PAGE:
“Wear sunscreen. If I could offer you only one tip for the future, sunscreen would be it.” – Baz Luhrman, “Everyone is Free to Wear Sunscreen”
I’m usually not much of a drinker. I do enjoy a nice glass of wine now and then, but honestly, if you were to ask me the minute differences between a Super-Tuscan and a Brunello di Montalcino, I’d probably say, “Uh…one’s tastier than the other?”
This is not to harsh on oenophiles and wine experts. In fact I’m pretty envious of their knowledge of terroir and their palate memory. I’m not going to try to compete with 70 year old guys that can’t find their glasses but can sure as hell tell me which side of the hill a Trebbiano was grown on. I’ll just be content to see a picture of happy vintner in bucolic nowhere-ville.
I would probably have to say the same of cocktails…until it comes summer. Somehow the combination of heat, bared bodies and stale coconut oil has me thinking cocktails…in any form. Martini, Negroni, Long Island Ice Tea, whatever. As long as it’s cold and it has alcohol, I’ll pretty much drink it.
|Cocktail at Grant Achatz's Aviary in Chicago|
This attitude has gotten me pretty far, for the most part. But if anyone has noticed, cocktails and spirits have gone the way of wine, in terms of science and knowledge (and snobbery, but we won’t to there). Want bacon infused vodka? Vaporized tea? Liquid nitrogen? They got it, and then some. Call it molecular mixology or crazy drinking, but this is NOT your dad’s gin and tonic. Bars such as Aviary and Longman & Eagle in Chicago, PDT in New York City, and Bourbon and Branch in San Francisco have re-examined not only the ingredients of drinks but also the technique involved in making them. Even cooking schools have noticed. David Arnold, technology director at the International Culinary Institute and inventor extraordinaire at David Chang’s Booker and Dax, has gotten into the game by distilling his own spirits (Hint: Don’t try wasabi…) and pressure cooking onions for a future drink. Homemade bitters, herb-infused spirits, and vegetables have all become the new ginger ale, sour mix and maraschino cherries for barkeeps. And it’s not just vodka, whiskey and gin. A whole set of old world spirits, such as Fernet Branca, Crème de Violette, Herbsaint, have been playing with new artisanal rums, tequilas, and brandies to create some pretty unique concoctions that wouldn’t be out of place in a lab.
In the spirit (HA!) of the summer cocktail, today’s recipe takes some classic late summer fruits and puts them to boozy use. Blueberries, which are right now in season across northern latitudes of Europe (Germany, Poland, Scandinavia) and in northern US states, are amazing in drinks. The problem is with the skin and the seeds, which does not make for a pretty drink. But by muddling and straining the blueberries, you get all the booberry deliciousness without any seeds stuck in your teeth (definitely NOT sexy). But for you men who might think that any “fruity” drink is not manly enough, don’t worry, I’m on to you. To give some hair on this drink, I’ve added a nice herbal element: thyme and mint. By infusing some time into some sugar syrup as well as muddling some mint with the blueberries, you get a foil to all the sugar. Add some gin and you’re ready to rock. But trust me on the sunscreen.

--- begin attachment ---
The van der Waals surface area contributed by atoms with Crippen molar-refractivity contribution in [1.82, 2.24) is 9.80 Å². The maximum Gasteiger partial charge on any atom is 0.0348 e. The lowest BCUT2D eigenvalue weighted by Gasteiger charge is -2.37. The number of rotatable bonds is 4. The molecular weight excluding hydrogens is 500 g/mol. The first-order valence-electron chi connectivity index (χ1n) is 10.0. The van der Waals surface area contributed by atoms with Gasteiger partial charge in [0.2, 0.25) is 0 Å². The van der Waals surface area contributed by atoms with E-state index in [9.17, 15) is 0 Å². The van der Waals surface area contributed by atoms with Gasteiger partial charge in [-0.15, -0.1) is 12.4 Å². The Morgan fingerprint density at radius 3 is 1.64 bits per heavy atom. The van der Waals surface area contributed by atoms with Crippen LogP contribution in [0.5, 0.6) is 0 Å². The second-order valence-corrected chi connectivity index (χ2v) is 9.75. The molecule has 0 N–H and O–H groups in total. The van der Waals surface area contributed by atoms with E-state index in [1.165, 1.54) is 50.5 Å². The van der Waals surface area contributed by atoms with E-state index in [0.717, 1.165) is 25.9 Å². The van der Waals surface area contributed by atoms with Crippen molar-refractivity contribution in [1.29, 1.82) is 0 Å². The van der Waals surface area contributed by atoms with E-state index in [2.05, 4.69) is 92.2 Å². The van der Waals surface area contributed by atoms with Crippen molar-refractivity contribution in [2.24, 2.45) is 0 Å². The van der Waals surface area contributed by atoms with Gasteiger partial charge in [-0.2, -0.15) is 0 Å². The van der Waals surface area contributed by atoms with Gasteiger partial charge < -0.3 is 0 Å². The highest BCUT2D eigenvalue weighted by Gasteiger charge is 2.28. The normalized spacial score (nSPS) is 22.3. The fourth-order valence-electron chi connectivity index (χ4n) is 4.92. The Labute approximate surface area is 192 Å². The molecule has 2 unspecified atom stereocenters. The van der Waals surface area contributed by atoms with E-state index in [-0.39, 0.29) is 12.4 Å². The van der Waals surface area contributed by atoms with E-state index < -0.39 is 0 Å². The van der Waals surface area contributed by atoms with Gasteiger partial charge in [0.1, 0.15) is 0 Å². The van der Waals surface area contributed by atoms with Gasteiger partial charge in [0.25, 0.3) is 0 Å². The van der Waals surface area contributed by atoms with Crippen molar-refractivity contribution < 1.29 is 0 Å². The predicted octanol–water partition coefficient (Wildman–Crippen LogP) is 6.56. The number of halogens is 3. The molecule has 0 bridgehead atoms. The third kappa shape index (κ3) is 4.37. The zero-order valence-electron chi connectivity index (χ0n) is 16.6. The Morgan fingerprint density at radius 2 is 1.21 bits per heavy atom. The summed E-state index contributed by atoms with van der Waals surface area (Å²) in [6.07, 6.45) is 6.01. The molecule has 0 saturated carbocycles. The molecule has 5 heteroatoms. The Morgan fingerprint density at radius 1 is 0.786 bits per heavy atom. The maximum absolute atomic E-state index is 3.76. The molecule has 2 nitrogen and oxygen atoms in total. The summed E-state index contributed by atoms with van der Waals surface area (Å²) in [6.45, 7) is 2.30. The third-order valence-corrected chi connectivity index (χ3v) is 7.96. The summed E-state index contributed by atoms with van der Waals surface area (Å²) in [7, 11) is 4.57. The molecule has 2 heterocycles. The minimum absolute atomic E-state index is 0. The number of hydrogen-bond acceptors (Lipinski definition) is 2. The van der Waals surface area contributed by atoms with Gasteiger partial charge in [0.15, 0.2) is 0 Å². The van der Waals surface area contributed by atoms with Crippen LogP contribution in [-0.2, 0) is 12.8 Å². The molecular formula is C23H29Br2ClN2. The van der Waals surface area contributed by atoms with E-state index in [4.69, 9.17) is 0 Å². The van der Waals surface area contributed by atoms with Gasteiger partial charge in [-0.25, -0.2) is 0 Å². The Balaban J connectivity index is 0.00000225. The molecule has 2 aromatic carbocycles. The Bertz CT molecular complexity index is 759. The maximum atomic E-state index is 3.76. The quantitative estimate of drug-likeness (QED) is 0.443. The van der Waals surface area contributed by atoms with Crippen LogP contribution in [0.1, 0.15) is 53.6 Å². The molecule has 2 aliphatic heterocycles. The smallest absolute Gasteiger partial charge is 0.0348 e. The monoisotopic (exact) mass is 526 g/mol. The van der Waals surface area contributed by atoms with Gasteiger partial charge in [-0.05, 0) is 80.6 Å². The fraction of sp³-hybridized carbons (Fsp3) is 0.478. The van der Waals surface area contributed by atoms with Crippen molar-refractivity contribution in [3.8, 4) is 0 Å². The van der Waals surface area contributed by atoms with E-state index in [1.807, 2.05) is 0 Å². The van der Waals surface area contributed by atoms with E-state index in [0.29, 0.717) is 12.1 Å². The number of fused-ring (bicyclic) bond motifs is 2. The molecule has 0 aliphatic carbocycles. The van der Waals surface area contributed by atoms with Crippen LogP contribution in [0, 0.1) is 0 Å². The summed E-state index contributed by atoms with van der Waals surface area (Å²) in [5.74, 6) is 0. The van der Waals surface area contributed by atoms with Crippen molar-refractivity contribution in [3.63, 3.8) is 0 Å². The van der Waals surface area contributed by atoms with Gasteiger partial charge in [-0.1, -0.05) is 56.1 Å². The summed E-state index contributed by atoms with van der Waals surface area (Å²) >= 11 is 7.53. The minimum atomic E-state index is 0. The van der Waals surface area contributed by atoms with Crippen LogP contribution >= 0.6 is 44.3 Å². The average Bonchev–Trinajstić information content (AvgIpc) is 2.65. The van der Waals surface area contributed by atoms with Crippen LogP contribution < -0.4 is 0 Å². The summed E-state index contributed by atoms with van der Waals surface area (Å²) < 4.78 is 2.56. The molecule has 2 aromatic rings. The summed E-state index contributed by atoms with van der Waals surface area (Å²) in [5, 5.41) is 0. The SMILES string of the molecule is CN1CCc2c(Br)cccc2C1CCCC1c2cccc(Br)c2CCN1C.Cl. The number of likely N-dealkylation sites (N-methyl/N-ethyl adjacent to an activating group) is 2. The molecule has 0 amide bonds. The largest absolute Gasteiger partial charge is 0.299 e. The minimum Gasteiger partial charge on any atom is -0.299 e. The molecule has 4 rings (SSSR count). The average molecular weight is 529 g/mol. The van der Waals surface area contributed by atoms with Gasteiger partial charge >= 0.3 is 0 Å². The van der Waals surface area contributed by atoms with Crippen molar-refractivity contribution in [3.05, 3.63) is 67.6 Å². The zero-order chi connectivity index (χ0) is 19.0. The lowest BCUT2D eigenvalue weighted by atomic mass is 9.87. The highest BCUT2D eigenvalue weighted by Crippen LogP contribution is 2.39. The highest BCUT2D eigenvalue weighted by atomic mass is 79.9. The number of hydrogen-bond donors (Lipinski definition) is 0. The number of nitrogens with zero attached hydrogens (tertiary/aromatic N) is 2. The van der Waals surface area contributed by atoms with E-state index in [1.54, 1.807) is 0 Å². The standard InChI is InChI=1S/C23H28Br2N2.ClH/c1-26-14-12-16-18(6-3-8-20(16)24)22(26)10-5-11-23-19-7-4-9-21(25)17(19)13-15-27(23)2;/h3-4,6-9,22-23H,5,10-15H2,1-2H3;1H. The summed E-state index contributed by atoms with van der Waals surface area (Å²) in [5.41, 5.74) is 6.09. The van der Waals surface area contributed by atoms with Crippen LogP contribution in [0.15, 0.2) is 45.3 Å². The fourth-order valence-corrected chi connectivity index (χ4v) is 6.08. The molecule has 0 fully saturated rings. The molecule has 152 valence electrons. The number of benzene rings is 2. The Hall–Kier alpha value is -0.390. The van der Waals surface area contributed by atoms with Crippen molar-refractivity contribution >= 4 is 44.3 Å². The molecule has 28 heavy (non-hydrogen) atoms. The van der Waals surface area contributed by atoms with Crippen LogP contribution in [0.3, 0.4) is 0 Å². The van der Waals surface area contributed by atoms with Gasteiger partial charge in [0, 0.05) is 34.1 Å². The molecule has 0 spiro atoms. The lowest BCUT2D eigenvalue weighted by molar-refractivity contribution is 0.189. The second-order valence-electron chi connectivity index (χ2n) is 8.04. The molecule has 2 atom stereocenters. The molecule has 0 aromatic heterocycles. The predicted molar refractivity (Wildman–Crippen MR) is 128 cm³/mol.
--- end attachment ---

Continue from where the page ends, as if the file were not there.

Yield: 1 drink
1 c. sugar
1 c. water
Zest of 1 lemon
1 large bunch of thyme (reserve a sprig for garnish)
10 blueberries + 2 for garnish
10 large mint leaves (use Moroccan mint if you can get it)
1 oz. gin (I use Hendricks or Bombay Sapphire, but any good quality gin is good)
1 oz. vodka (I use Stoli, but once again, any good vodka will do)
Lemon cut into eighths
Lemon peel twist for garnish
1. To make the thyme simple syrup, take sugar and water in a small saucepan and put over medium heat. Stir to dissolve the sugar and let come to a boil. Take thyme and slap it between your hands, as if you were clapping with mint between your hands (to bring out the essential oils in the thyme) and place into the syrup. Add lemon zest and let it steep 8 hours or overnight, covered. (You will have far more than you need for the drink. Save the rest for other things…like more drinks or as a sweetener for tea.)
2. To make the drink, take a glass muddle blueberries until they are completely juiced. Take mint and slap it (exactly the same method as the thyme) and then place into glass and muddle with smashed blueberries. Take the muddled blueberry mixture and using a fine meshed strainer, strain the juice out of the blueberries until all the juice is extracted (push on the solids with a spoon to get the maximum amount of juice).
3. Place a handful of crushed ice, gin, vodka and 2-3 tsp. of thyme syrup with the blueberry juice and shake or stir mixture until cold and well mixed. Strain drink into serving glass, top with soda water. Taste to see if more syrup is desired (I like my on the not-so-sweet side) and add the juice of 1 lemon eighth. Garnish with thyme sprigs, blueberries and lemon twist.
 International Culinary Institute is formerly known as the French Culinary Institute.
 David Arnold is currently working on a book on the science of cocktails. Rumor has it that it will come out with Norton some time in the next year….
 A lot of these spirits have been around for ages. Aperol, Chartreuse, Lillet – they’ve been traditional Apéritifs and digestifs for Europeans for quite some time. The interesting thing is their “rediscovery” as cocktail ingredients instead of just a straight shot (or with a bit of soda or water).
 Blueberries usually are seasonal starting from June to August. Fruiting primarily depends on latitude and altitude, with lower altitudes and latitudes starting first. Of course with climate change, fruiting is starting earlier and earlier.